17 Coffey, Politics, Religion and the British Revolutions, 18.

18 Francis Schaeffer, The Complete Works of Francis Schaeffer: A Christian Worldview, 2nd edition, (Wheaton: Paternoster Press, 1985), 137. Cf. Hall, Savior or Servant?, 3. Hall states: “When Francis Schaeffer was asked to recommend a sound biblical treatise on government, more often than not, all he could commend was an obscure (and at the time out of print) 17th-century work with a Latin title: Lex, Rex by Samuel Rutherford. Schaeffer was astute to commend such a solid work, but few of his audience could ever find – much less persevere through – this sturdy and worthwhile book.”

19 Schaeffer, The Complete Works of Francis Schaeffer, 138. On ibid., 139, Schaeffer states: “Some of the men who laid the foundation of the United States Constitution were not Christians in the first sense, and yet they built upon the basis of the Reformation either directly through the Lex, Rex tradition or indirectly through Locke.” Also cf. J. F. Maclear, Samuel Rutherford: The Law and the King (edited by George L. Hunt; Philadelphia: The Westminster Press, 1965), 86, Maclear stating that Rutherford’s is the most notable English expression of classic Reformed political thought in the 17th century, and was unfortunately forgotten by the following century. However, according to Maclear, in Rutherford’s own age, he was linked with Buchanan as a father of orthodox doctrine. Maclear adds that like Knox and Buchanan, he wrote at a time of national crisis, and his writing impregnated with a new sense of Scotland’s destiny, aided in repairing an enduring national tradition disposed to challenge oppressive government and refer political decision to moral law, ibid.

20 J. F. Maclear, “Samuel Rutherford: The Law and the King”, in Calvinism and the Political Order, (edited by George L. Hunt, Philadelphia: The Westminster Press, 1965), 68.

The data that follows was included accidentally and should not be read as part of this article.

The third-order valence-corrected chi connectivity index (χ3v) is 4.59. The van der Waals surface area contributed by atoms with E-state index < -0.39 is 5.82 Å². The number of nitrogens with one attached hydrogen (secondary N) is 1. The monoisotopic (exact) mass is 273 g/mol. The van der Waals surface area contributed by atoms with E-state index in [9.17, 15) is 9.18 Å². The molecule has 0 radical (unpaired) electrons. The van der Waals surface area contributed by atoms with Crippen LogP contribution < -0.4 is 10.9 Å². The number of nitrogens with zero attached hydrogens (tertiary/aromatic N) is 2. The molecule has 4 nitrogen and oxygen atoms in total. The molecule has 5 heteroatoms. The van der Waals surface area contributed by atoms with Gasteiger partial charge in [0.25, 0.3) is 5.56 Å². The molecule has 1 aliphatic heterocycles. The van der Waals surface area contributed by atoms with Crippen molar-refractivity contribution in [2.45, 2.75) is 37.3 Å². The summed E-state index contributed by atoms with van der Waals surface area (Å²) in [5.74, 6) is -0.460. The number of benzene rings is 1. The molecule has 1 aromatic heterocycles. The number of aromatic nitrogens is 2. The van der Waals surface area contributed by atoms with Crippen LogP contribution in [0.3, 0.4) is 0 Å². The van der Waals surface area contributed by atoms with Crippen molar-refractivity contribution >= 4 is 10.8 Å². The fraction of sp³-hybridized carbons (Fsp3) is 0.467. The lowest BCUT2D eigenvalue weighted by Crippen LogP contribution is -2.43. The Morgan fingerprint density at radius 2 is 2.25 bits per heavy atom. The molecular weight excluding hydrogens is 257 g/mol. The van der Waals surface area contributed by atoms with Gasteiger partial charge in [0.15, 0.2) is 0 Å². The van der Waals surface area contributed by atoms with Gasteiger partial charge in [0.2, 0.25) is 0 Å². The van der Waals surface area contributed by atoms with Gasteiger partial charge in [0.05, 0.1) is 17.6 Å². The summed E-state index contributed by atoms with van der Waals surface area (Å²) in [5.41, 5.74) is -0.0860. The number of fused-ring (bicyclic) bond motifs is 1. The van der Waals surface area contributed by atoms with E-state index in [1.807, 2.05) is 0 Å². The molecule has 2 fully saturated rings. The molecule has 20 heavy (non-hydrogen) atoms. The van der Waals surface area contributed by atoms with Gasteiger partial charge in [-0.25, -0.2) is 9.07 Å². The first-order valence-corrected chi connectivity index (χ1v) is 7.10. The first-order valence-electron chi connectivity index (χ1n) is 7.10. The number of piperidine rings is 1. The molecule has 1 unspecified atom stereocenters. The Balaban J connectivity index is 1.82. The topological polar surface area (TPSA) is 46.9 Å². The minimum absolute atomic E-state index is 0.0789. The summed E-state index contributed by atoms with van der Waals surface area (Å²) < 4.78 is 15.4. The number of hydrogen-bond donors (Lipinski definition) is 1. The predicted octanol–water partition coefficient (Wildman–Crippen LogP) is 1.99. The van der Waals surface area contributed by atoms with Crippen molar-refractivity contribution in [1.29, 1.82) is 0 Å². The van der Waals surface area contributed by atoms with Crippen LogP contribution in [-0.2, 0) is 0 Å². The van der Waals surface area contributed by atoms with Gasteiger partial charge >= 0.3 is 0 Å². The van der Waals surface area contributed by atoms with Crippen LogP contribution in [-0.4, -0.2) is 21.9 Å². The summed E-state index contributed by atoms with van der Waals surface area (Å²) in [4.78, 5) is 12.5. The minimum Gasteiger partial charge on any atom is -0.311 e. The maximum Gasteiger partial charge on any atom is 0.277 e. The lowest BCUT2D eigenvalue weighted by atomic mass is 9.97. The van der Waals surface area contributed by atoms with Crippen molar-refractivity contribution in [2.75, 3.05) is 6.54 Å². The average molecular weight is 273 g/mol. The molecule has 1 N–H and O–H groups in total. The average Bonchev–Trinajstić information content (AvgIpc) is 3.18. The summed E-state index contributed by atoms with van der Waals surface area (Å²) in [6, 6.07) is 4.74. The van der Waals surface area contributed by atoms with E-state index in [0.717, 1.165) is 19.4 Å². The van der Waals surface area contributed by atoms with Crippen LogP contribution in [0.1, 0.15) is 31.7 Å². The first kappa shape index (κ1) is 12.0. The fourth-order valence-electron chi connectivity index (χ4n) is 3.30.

21 Ibid., 86. It is interesting to note that Rutherford’s Lex, Rex forms the most concise work on Puritan political theory. In confirmation of this refer to Robert P Martin’s A Guide to the Puritans, (Pennsylvania: The Banner of Truth Trust, 1997), 126 – 127, where Rutherford’s Lex, Rex is entered under the heading of “government” and clearly portrays the most concise work on this subject in comparison with similar works by other Puritans. It is also of interest to take note of the following meaningful academic works on Rutherford’s political theory to date namely: Omri K. Webb’s, The political thought of Samuel Rutherford, (unpublished Ph.D. dissertation, Duke University, 1964; C. E. Rae’s, The political thought of Samuel Rutherford, (unpublished M. A. dissertation, University of Guelph, 1991); Timothy D. Hall’s, Rutherford, Locke and the Declaration: the connection, (unpublished M. Th. dissertation, Dallas Theological Seminary, 1984); J. F. Maclear’s, “Samuel Rutherford: The Law and the King”, 65 – 87, in Calvinism and the Political Order, (edited by George L. Hunt, Philadelphia: The Westminster Press, 1965); John D. Ford’s, “Lex, Rex iusto posita: Samuel Rutherford on the origins of government”, 262 – 290, in Covenant and Commonweal: The language of politics in Reformation Scotland, (edited by Roger Mason, Cambridge University Press, 1994); Richard Flinn’s, “Samuel Rutherford and Puritan Political Theory”, Journal of Christian Reconstruction, Vol.5, (1978-9), 49 – 74; and John Coffey’s, Politics, Religion and the British Revolutions. The Mind of Samuel Rutherford, (Cambridge: Cambridge University Press, 1997), more specifically the Chapter titled “The Political Theorist”, 146 – 187. In 1963, Webb, in his doctoral thesis on the political thought of Samuel Rutherford states: “The political thought of Samuel Rutherford has had little systematic study in the three hundred years since his death. There are brief mentions of him in standard texts and short summaries of his ideas in biographical accounts, but I have discovered only one critical exposition of his political thought in print, and it is of article length”, Webb, The Political Thought of Samuel Rutherford, vi. As can be seen from the above sources on Rutherford’s political thought, it is a positive development to witness the progress of research since 1963 on Rutherford’s political theory.